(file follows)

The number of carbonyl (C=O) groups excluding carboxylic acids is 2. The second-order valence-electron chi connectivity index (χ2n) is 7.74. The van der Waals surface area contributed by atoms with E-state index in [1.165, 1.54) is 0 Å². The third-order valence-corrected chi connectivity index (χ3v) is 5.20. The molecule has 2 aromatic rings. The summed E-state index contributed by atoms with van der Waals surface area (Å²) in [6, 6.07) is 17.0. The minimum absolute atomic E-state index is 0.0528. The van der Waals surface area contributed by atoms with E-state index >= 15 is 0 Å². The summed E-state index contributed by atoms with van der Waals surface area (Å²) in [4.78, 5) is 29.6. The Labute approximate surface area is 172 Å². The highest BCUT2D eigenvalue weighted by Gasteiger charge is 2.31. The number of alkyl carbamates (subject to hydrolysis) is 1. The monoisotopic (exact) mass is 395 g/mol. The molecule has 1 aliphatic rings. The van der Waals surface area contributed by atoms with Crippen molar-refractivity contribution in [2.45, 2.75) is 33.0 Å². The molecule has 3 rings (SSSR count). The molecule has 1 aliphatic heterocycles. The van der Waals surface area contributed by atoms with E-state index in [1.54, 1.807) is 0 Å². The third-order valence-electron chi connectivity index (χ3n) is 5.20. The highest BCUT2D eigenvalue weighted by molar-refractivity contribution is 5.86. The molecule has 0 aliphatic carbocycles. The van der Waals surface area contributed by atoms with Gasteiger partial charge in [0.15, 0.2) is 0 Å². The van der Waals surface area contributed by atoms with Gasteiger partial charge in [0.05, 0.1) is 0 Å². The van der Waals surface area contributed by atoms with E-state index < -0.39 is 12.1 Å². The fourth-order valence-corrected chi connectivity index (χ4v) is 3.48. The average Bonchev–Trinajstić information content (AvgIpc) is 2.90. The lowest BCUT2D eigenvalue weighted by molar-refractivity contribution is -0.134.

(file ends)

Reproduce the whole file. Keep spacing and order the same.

The number of carbonyl (C=O) groups excluding carboxylic acids is 2. The second-order valence-electron chi connectivity index (χ2n) is 7.74. The van der Waals surface area contributed by atoms with E-state index in [1.165, 1.54) is 0 Å². The third-order valence-corrected chi connectivity index (χ3v) is 5.20. The molecule has 2 aromatic rings. The summed E-state index contributed by atoms with van der Waals surface area (Å²) in [6, 6.07) is 17.0. The minimum absolute atomic E-state index is 0.0528. The van der Waals surface area contributed by atoms with E-state index >= 15 is 0 Å². The summed E-state index contributed by atoms with van der Waals surface area (Å²) in [4.78, 5) is 29.6. The Labute approximate surface area is 172 Å². The highest BCUT2D eigenvalue weighted by Gasteiger charge is 2.31. The number of alkyl carbamates (subject to hydrolysis) is 1. The monoisotopic (exact) mass is 395 g/mol. The molecule has 1 aliphatic rings. The van der Waals surface area contributed by atoms with Crippen molar-refractivity contribution in [2.45, 2.75) is 33.0 Å². The molecule has 3 rings (SSSR count). The molecule has 1 aliphatic heterocycles. The van der Waals surface area contributed by atoms with E-state index in [1.54, 1.807) is 0 Å². The third-order valence-electron chi connectivity index (χ3n) is 5.20. The highest BCUT2D eigenvalue weighted by molar-refractivity contribution is 5.86. The molecule has 0 aliphatic carbocycles. The van der Waals surface area contributed by atoms with Gasteiger partial charge in [0.15, 0.2) is 0 Å². The van der Waals surface area contributed by atoms with Gasteiger partial charge in [0.05, 0.1) is 0 Å². The van der Waals surface area contributed by atoms with E-state index < -0.39 is 12.1 Å². The fourth-order valence-corrected chi connectivity index (χ4v) is 3.48. The average Bonchev–Trinajstić information content (AvgIpc) is 2.90. The lowest BCUT2D eigenvalue weighted by molar-refractivity contribution is -0.134.